Residence – in Wyoming – is an Ambiguous Term
Federal courts follow the law of the state where a case was brought, at least, when interpreting an insurance policy. Because the state’s courts conclude that the term “residence” is ambiguous it must necessarily be construed to favor the insured and against the insurer that drafted the policy, even when the incident is cold-blooded-murder by the insured’s son who just happened to be staying at his divorced father’s house when the murder happened.
In American National Property And Casualty Company v. David James Burns; Robin Burns, as personal representative of Tyler Burns, and Dora Sam, No. 18-8006, (D.C. No. 2:16-CV-00301-ABJ) United States Court of Appeals Tenth Circuit (April 23, 2019) David James Burns and Robin Burns (as representatives of Tyler Burns) (collectively, the “Burnses”) asked the Tenth Circuit to reverse the trial court’s decision in favor of American National Property and Casualty Company (“American National”).
On October 2014, then-sixteen-year-old Phillip Sam shot and killed Tyler Burns. The Burnses brought a wrongful death action in state court against, among others, Phillip’s mother, Dora Sam, alleging that she had negligently stored the handgun used in the shooting. Dora was a named policyholder of an American National homeowner’s policy (the “Policy”) effective at the time of the shooting, and she demanded that American National indemnify and defend her in the wrongful death action. American National then sued in federal court seeking a declaration that there was no coverage.
The district court concluded first that Phillip was a “resident” of Dora’s home at the time of the shooting. Because the Policy defines “insureds” to include relatives who were “resident[s]” of a named insured’s home, and excludes personal liability coverage for intentional and criminal actions by “any insured,” the district court determined that there was no coverage as to Dora for the shooting.
The Burnses argued that Phillip was not a resident of Dora’s household at the time of the shooting because he had been staying with his father, Nathan Sam, at that time and, relatedly, had expressed an intent or desire to live with Nathan.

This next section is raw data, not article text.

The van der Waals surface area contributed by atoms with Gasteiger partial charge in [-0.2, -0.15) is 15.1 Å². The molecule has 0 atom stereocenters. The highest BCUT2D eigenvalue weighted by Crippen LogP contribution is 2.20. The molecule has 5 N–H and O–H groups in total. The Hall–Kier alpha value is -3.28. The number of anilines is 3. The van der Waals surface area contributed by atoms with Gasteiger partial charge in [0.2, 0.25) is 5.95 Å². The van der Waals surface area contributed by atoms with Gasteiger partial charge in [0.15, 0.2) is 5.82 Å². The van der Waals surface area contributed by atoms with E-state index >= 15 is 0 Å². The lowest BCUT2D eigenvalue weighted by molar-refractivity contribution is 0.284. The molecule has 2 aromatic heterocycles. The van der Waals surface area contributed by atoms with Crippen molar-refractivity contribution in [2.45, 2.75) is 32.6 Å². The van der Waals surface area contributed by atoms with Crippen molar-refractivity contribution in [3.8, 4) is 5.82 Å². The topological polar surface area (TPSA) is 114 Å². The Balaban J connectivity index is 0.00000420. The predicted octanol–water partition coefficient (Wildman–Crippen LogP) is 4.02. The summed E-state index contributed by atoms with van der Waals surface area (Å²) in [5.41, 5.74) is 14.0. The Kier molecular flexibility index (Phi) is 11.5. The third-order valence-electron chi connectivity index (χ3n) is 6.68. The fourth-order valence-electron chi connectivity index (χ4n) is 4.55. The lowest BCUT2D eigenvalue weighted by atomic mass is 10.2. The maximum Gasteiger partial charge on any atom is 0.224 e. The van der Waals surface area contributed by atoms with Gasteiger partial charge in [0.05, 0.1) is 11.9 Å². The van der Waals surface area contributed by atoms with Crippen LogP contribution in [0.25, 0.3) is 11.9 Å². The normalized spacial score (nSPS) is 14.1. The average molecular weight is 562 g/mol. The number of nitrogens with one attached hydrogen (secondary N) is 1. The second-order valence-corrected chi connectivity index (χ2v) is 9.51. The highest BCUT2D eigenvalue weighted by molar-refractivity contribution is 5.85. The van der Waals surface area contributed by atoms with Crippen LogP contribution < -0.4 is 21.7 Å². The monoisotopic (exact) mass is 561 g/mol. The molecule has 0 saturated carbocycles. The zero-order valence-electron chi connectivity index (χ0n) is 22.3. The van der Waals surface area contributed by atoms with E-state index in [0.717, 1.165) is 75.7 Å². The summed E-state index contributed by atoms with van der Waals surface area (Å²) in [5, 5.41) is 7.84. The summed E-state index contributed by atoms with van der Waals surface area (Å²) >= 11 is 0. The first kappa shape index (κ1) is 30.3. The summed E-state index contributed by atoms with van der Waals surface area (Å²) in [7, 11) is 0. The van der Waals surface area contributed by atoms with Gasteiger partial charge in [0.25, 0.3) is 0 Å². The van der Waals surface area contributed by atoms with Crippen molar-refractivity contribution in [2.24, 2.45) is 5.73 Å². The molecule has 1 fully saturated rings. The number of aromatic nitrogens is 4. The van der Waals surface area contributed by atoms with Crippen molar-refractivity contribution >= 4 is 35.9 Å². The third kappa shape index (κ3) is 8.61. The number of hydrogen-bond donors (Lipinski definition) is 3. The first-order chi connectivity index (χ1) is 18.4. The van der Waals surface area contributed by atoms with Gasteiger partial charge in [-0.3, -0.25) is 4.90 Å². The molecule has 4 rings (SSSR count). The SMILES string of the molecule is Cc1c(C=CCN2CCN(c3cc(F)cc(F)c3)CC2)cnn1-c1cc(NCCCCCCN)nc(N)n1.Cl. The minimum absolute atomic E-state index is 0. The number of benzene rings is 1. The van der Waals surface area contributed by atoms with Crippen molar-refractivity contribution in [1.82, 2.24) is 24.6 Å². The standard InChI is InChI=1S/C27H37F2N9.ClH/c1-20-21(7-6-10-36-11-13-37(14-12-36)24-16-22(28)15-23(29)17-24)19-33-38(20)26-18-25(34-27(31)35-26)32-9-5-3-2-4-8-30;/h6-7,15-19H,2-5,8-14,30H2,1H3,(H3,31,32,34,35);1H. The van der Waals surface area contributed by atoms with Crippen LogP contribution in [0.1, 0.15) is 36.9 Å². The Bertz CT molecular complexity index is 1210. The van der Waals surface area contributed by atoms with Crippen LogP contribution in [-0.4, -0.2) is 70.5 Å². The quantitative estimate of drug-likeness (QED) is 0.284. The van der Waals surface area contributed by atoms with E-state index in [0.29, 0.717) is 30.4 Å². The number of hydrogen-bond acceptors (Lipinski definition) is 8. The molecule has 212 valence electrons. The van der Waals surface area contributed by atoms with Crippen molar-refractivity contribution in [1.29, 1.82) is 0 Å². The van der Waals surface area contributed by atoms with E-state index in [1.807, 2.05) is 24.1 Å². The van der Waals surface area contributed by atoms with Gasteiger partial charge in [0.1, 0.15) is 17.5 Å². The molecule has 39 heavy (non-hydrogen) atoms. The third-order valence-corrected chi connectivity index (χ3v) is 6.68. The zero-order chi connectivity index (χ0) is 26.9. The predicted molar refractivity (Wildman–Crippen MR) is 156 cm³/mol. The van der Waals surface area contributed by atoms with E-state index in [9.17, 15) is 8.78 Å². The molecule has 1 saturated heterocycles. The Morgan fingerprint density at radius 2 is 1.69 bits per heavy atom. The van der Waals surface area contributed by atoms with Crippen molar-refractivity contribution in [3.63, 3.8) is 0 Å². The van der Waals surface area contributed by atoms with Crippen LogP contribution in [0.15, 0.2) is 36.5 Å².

After Dora and Nathan divorced in 2013, a decree gave them joint legal custody of their minor children, including Phillip, with Dora listed as the “primary residential custodian.” In deference to Nathan’s itinerant work schedule, Nathan was to have physical custody of the children when he was in Cheyenne, Wyoming; Dora was to have the children “all other times.” Consistent with the decree, Dora testified that Phillip lived with her and “sometimes lived with his dad.”
On October 5, Nathan dropped Phillip off at Dora’s house for five or six minutes so Phillip could pick up his work uniform. While he was inside, Phillip did not just grab his work uniform; he also stole Dora’s boyfriend’s semi-automatic pistol from the master bedroom closet.
Early the following morning, Phillip shot and killed Tyler Burns with the pistol he took from Dora’s house. When he was subsequently booked into jail, Phillip provided Nathan’s address as his residence. Phillip was ultimately convicted of first-degree murder and related crimes.
In September 2016, following Phillip’s conviction, the Burnses brought a wrongful death and survival action against Dora, Dora’s boyfriend, and Phillip in Wyoming state court for damages associated with Tyler’s death.
American National thereafter sued naming Dora and the Burnses as defendants and seeking a declaration that insurance coverage did not exist.
The district court granted American National’s motion, ruling first that Phillip was a “resident” of Dora’s home at the time of the shooting because, inter alia, Dora was the “primary residential parent”; a person can have more than one residence at a time and can temporarily leave home without changing residences; and it is unclear whether a minor can form the intent to change residences, if such intent is necessary. Because Phillip was a “resident” of Dora’s household and also her relative, he was an insured under the Policy, and there was thus no coverage as to Dora for Phillip’s intentional or criminal actions.
Under Wyoming law—the substantive law the Tenth Circuit must apply in a diversity action, the language of an insurance policy is ambiguous if it is capable of more than one reasonable interpretation.
To determine whether Phillip was a “resident” of Dora’s household within the meaning of the Policy at the time of the shooting, we first consider whether the term “resident” is ambiguous under Wyoming law. The term “resident” is ambiguous and subject to more than one reasonable interpretation. Because the Tenth Circuit concluded that the term “resident” in the Policy is ambiguous, the appellate court then asked whether that term is “fairly susceptible” to an interpretation under Wyoming law that would be consistent with providing Dora Sam coverage in this case.